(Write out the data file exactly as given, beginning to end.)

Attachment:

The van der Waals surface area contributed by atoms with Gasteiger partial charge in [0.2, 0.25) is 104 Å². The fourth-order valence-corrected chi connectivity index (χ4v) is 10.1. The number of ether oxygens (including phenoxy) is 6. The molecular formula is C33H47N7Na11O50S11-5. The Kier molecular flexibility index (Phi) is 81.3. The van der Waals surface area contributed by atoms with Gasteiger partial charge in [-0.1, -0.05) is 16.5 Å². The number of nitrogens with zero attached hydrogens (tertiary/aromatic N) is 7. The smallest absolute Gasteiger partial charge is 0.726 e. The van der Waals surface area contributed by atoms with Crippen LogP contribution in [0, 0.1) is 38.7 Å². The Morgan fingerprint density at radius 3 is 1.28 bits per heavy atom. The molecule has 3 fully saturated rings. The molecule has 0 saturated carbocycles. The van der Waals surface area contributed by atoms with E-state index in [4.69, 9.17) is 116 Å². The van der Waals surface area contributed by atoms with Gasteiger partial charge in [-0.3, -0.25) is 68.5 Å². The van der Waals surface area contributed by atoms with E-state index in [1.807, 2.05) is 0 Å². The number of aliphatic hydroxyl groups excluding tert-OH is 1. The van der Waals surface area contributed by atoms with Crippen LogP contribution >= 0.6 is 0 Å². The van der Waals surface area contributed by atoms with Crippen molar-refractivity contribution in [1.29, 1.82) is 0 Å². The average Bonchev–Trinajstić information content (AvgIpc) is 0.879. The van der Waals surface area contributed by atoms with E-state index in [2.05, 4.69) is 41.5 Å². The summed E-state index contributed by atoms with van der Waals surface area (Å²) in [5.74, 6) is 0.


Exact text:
The van der Waals surface area contributed by atoms with Gasteiger partial charge in [0.2, 0.25) is 104 Å². The fourth-order valence-corrected chi connectivity index (χ4v) is 10.1. The number of ether oxygens (including phenoxy) is 6. The molecular formula is C33H47N7Na11O50S11-5. The Kier molecular flexibility index (Phi) is 81.3. The van der Waals surface area contributed by atoms with Gasteiger partial charge in [-0.1, -0.05) is 16.5 Å². The number of nitrogens with zero attached hydrogens (tertiary/aromatic N) is 7. The smallest absolute Gasteiger partial charge is 0.726 e. The van der Waals surface area contributed by atoms with Crippen LogP contribution in [0, 0.1) is 38.7 Å². The Morgan fingerprint density at radius 3 is 1.28 bits per heavy atom. The molecule has 3 fully saturated rings. The molecule has 0 saturated carbocycles. The van der Waals surface area contributed by atoms with E-state index in [4.69, 9.17) is 116 Å². The van der Waals surface area contributed by atoms with Gasteiger partial charge in [-0.3, -0.25) is 68.5 Å². The van der Waals surface area contributed by atoms with E-state index in [1.807, 2.05) is 0 Å². The number of aliphatic hydroxyl groups excluding tert-OH is 1. The van der Waals surface area contributed by atoms with Crippen LogP contribution >= 0.6 is 0 Å². The van der Waals surface area contributed by atoms with Crippen molar-refractivity contribution in [1.29, 1.82) is 0 Å². The average Bonchev–Trinajstić information content (AvgIpc) is 0.879. The van der Waals surface area contributed by atoms with E-state index in [2.05, 4.69) is 41.5 Å². The summed E-state index contributed by atoms with van der Waals surface area (Å²) in [5.74, 6) is 0.